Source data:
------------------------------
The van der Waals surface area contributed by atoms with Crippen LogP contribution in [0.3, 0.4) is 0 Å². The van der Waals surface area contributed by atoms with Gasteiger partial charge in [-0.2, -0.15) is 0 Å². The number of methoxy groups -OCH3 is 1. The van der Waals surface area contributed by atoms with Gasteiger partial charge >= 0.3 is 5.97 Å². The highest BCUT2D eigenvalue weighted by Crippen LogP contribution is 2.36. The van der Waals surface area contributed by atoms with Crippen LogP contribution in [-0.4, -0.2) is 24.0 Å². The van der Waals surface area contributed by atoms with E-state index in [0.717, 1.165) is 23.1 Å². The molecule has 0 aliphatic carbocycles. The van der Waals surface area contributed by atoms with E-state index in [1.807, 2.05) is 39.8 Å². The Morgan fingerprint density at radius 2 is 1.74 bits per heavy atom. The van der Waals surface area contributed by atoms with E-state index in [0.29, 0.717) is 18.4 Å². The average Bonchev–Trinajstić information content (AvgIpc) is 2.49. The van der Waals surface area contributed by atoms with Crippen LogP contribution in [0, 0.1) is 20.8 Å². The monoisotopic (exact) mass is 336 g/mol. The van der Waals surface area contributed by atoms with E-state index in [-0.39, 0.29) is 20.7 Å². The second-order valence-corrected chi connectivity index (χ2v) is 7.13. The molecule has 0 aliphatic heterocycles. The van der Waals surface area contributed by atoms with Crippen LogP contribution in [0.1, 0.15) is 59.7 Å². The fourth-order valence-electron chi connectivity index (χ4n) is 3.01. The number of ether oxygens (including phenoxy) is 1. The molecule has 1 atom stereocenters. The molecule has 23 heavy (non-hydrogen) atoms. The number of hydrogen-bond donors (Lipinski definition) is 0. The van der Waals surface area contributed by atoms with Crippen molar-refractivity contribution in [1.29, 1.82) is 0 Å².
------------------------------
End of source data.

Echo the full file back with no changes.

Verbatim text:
The van der Waals surface area contributed by atoms with Crippen LogP contribution in [0.3, 0.4) is 0 Å². The van der Waals surface area contributed by atoms with Gasteiger partial charge in [-0.2, -0.15) is 0 Å². The number of methoxy groups -OCH3 is 1. The van der Waals surface area contributed by atoms with Gasteiger partial charge >= 0.3 is 5.97 Å². The highest BCUT2D eigenvalue weighted by Crippen LogP contribution is 2.36. The van der Waals surface area contributed by atoms with Crippen LogP contribution in [-0.4, -0.2) is 24.0 Å². The van der Waals surface area contributed by atoms with E-state index in [0.717, 1.165) is 23.1 Å². The molecule has 0 aliphatic carbocycles. The van der Waals surface area contributed by atoms with E-state index in [1.807, 2.05) is 39.8 Å². The Morgan fingerprint density at radius 2 is 1.74 bits per heavy atom. The van der Waals surface area contributed by atoms with E-state index in [0.29, 0.717) is 18.4 Å². The average Bonchev–Trinajstić information content (AvgIpc) is 2.49. The van der Waals surface area contributed by atoms with Crippen LogP contribution in [0, 0.1) is 20.8 Å². The monoisotopic (exact) mass is 336 g/mol. The van der Waals surface area contributed by atoms with E-state index in [-0.39, 0.29) is 20.7 Å². The second-order valence-corrected chi connectivity index (χ2v) is 7.13. The molecule has 0 aliphatic heterocycles. The van der Waals surface area contributed by atoms with Crippen LogP contribution in [0.1, 0.15) is 59.7 Å². The fourth-order valence-electron chi connectivity index (χ4n) is 3.01. The number of ether oxygens (including phenoxy) is 1. The molecule has 1 atom stereocenters. The molecule has 23 heavy (non-hydrogen) atoms. The number of hydrogen-bond donors (Lipinski definition) is 0. The van der Waals surface area contributed by atoms with Crippen molar-refractivity contribution in [1.29, 1.82) is 0 Å².